Sunday, February 3, 2008

fibroid fighter on the road

I was in Chicago and Detroit on business this past week. Traveling and eating out is certainly difficult while trying to keep to a fibroid-fighting diet. It also reminded me of some of the habits that probably helped feed my fibroids. All that coffee I used to drink! All those cookies, lurking at every turn at the airport, at the hotel check-in counter, and in clients’ conference rooms! Temptations that now must be ignored.

I did however have some eating success. Was delighted to discover that Big Bowl, a popular Chicago Asian-style eatery, has hormone-free chicken and pork on its menu. Andies Restaurant in the Andersonville neighborhood, a longtime popular Mediterranean place, has a long list of vegetarian options and kindly puts asterisks by the dairy-free ones. I had lentils with Portobello mushrooms over rice, garnished with sun-dried tomatoes, delicious!

Eating in an airport, never easy, is now nearly impossible, as everything seems to be chock-full of gluten and sugar, and usually chilled to near-frozen. Starbucks used to be the one place I could count on for something tasty at the airport, but now coffee with cream, steamed milk, those sugary flavored syrups, and even soy lattes are all out for me. And forget the biscotti and baked goods! They do have some nuts on sale in an effort to be healthy, but those too are now something I need to limit. I will admit that Starbucks serves some non-caffeinated tea, but have you ever tried it? Tazo has to be the worst tea brand I have ever tasted, virtually undrinkable in this tea lover’s opinion. Usually however the Starbucks workers are kind enough to give me a cup of plain hot water free of charge, which I very much appreciate (I always offer to pay for the cup, but so far they have never taken me up on it).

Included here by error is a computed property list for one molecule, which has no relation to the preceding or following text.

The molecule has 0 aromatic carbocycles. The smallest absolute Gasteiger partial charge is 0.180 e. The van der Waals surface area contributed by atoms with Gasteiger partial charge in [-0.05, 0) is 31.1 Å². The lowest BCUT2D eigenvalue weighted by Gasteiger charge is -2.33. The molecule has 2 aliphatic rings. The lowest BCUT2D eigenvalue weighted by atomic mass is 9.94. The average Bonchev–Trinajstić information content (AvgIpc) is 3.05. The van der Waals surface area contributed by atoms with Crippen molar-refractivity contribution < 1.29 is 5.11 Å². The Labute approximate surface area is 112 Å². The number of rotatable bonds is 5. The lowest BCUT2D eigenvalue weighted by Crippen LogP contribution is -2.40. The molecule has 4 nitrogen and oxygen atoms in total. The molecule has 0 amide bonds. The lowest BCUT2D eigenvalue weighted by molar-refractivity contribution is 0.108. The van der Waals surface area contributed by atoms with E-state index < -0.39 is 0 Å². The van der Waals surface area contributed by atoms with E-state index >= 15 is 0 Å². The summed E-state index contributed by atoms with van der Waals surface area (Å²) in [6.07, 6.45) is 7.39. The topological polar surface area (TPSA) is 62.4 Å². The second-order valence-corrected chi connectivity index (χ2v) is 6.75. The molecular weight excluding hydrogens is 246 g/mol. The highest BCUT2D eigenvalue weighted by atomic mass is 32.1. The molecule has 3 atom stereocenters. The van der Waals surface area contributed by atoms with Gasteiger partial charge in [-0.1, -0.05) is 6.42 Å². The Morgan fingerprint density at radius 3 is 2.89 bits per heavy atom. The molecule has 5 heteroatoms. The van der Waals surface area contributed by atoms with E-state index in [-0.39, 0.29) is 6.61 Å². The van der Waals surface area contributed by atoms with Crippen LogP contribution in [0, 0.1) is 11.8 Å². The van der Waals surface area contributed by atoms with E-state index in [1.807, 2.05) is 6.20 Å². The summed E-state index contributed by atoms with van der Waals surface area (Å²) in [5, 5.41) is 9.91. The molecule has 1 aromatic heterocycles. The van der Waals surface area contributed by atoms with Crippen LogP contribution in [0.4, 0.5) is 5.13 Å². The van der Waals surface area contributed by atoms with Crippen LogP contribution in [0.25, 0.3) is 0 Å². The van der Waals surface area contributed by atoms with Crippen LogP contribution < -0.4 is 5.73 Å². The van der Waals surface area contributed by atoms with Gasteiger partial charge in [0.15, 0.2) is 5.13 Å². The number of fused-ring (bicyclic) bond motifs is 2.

On the way to Chicago I brought some cooked turkey slices I picked up at Whole Foods, packed in a baggie. I also brought a container of Just Tomatoes, the dried tomato chips that are flavorful and also give a great dose of lycopene (I also keep these around the house for when I have delayed going to the grocery store and am poking around my cabinets for something to munch on). They are light and easy to carry, and so delicious they feel like a treat. A plastic baggie filled with goji berrieswas an excellent snack. While in Chicago I had a kitchen available to me, and cooked quinoia with tomato paste and sautéed green beans for breakfast three mornings in a row. But basically throughout my trip I ended up eating quite a few energy bars.

Energy bars are rather problematic for fibroid-fighters. Read the labels on most brands, and you will find lots of processed soy and wheat and milk proteins. The palm oil many of them use is also not the greatest, being that it’s a saturated fat. Many of them are also packed with various sugars. Even the good ones I list below tend to be heavy on nuts and seeds which is not really recommended for fibroid-fighters. Thus, personally I think of energy bars as only being for the most dire of circumstances, such as when I am on the road and there are not really any good alternatives.

If one must have an energy bar, I recommend three brands. One is Larabar, which is gluten free. Its bars are mainly dried fruit combined with nuts. The cherry pie flavor is particularly nice, and cherries are good for fibroid-fighters because they are an alkalizing food. Ruth’s Hemp bars are tasty, I particularly like the chocolate raspberry. I am also a fan of the Pro Bar Superfood Slam, which is organic and packed with sprouted grains (although I have to admit it felt a bit heavy to me this time, after my month of so of fibroid-friendly light eating). At the grocery store after returning I also saw some new bars by Andrew Weil that looked good but I haven't tried them yet.

In addition to the eating difficulties, while on the road I didn’t get to exercise and hardly had time to meditate. Combine that with erratic sleep and sitting for long periods of time all the various irritations of modern travel (oomph! the person in the seat behind me on the plane just kicked my seat hard as I wrote that!). I have thus concluded that travel is not very helpful for my fibroid-fighting program. Fortunately, I have been able to cut down my upcoming travel schedule, if you want to be able to work on shrinking your fibroids hopefully you will be able to do the same.

1 comment:

gemlily5 said...

I have several obstacles in my path. Not much money,no time,job stress,not good insurance and no place to buy organics 24 hrs. a day.I would like some advice.Thanks.